The Indian Embassy in Yemen was established in 1970 at Sana’a at the level of Charge d’ Affaires, and the first Ambassador was posted the 1981.

Question: Finally, what is your assessment of the evolution of relations between India and Egypt since you were posted there?

Answer: From my own personal experience, what I have read and what I have been told by a variety of people over the entire length of my career, India’s image, influence and standing took an enormous blow due to the military humiliation inflicted by China on India in 1962. India has never really recovered from that because it has left long lasting effects in its wake. Even countries and personalities that had been particularly friendly towards India were affected, including Nasser and Egypt though there was no particular love for China. Though Egyptian reactions were perhaps the best amongst the non-aligned leaders, they fell short of even tangential endorsement of the Indian position. Nehru's demise further impacted the relationship. Despite some attempts by Nasser, he could not develop a personal rapport with Nehru’s successor, Prime Minister Lal Bahadur Shastri. Shastri’s fervent appeal at the Non-Aligned Summit in 1964 in Cairo to send a non-aligned delegation to China in the context of its impending test of an atomic bomb had no takers. The Third World was notably mostly silent and privately the more anti Western elements were not unhappy about China's entry into the nuclear club. A Turkish vessel carrying arms for Pakistan during the 1965 war between India and Pakistan was allowed to pass through the Suez Canal despite India's strong representations, including to Nasser personally.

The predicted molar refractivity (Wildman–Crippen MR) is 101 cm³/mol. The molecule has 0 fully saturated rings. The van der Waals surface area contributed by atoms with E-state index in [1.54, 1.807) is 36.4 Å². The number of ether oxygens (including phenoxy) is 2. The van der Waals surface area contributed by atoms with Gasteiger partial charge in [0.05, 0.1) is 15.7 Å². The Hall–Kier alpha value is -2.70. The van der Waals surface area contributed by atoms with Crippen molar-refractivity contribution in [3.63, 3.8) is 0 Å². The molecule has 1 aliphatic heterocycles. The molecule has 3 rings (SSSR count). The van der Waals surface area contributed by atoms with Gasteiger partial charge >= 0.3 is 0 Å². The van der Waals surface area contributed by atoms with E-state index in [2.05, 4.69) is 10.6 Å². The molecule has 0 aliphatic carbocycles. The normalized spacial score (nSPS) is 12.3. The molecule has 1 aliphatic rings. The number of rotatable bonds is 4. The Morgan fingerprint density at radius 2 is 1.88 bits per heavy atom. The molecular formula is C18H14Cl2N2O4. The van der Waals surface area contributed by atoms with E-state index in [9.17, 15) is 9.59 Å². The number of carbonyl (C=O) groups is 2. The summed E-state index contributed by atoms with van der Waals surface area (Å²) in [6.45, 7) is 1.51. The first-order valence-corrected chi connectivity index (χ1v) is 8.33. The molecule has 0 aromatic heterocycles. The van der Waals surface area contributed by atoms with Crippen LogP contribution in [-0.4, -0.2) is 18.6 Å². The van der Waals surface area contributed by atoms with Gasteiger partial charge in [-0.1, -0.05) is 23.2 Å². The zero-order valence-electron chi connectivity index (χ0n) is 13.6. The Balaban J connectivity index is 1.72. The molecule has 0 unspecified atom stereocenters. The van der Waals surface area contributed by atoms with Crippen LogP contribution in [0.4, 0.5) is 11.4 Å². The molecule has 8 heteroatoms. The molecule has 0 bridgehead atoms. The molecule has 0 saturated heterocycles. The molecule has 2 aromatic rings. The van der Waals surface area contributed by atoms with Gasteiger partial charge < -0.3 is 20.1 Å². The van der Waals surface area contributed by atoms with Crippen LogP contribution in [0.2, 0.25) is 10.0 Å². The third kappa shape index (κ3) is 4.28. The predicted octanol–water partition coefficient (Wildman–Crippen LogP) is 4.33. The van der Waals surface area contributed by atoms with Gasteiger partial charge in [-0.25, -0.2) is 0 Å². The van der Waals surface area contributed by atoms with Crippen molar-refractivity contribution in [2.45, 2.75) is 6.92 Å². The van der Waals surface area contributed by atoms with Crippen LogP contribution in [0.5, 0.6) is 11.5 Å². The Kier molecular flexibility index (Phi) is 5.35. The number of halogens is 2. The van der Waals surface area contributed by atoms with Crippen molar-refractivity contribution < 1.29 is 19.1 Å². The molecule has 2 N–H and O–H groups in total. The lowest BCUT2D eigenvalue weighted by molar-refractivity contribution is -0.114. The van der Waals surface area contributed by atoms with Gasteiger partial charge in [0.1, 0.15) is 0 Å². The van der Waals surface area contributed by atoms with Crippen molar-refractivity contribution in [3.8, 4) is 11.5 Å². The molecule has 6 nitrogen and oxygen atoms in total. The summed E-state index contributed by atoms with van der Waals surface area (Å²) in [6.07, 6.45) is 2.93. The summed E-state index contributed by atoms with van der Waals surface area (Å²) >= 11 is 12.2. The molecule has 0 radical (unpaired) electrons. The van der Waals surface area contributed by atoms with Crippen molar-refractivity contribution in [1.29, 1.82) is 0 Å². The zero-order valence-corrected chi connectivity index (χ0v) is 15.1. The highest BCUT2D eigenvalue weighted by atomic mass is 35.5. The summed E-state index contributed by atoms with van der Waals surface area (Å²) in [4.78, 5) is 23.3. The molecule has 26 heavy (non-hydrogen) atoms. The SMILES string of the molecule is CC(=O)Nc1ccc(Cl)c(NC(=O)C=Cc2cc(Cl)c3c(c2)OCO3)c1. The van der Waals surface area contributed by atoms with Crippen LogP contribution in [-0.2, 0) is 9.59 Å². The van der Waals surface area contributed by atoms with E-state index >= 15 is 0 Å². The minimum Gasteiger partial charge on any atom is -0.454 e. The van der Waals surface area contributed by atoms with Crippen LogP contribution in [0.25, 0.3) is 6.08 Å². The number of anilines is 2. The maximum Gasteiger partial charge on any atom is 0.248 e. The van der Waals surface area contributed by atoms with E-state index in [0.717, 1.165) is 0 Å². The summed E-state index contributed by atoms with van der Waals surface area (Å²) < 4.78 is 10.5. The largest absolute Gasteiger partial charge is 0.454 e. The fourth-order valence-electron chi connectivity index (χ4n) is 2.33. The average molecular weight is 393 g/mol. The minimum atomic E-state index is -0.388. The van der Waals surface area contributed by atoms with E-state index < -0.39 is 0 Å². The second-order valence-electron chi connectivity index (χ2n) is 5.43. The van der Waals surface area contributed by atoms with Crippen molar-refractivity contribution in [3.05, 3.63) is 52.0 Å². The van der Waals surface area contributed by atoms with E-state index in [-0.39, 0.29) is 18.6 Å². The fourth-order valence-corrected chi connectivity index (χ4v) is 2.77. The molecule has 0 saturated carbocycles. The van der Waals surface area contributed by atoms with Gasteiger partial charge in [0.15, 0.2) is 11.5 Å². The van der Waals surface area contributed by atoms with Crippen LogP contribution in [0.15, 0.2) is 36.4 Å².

Anwar Sadat was at best rather indifferent to India. He was the only leader who never came to the Ambassador’s residence even for official social occasions and even when Nasser came during the two and a half years that I was in Cairo. Due to the strong bilateral Air Force connections that I have spoken of earlier, the Ambassador and particularly the Indian Defence Attache had a very close relationship with Hosni Mubarak; though I was a rather junior officer, I remember meeting him more than a dozen times — senior Indian diplomats knew him quite well. However, due to a variety of reasons particularly Mubarak’s pronounced pro American attitudes and policies, the bilateral relationship continued to drift and nosedived after Mubarak felt slighted when he was not seated at Prime Minister Indira Gandhi’s table at a luncheon she hosted mainly for Third World leaders in New York in 1985. Despite India's efforts to reach out to him, including by means of the Nehru Award in 1995 — to accept which he came only in 2008 after much effort — his only earlier bilateral visit had been in 1982; in 1983 he came to Delhi for the Non Aligned Summit. Things hardly improved, though Prime Ministers Rajiv Gandhi, PV Narasimha Rao and IK Gujral paid official visits to Cairo. However, I would go so far as to suggest that the bilateral relationship between India and Egypt under President Morsi are poised to become meaningful once again.

Note: This is the first installment in a series of interviews conducted by MAP Director Dr. John Calabrese which follow the career of one of India's most distinguished former diplomats, Ambassador Ranjit Gupta. These exchanges focus on some of Ambassador Gupta's most memorable experiences and firsthand accounts of developments in the Middle East during his several postings to the region.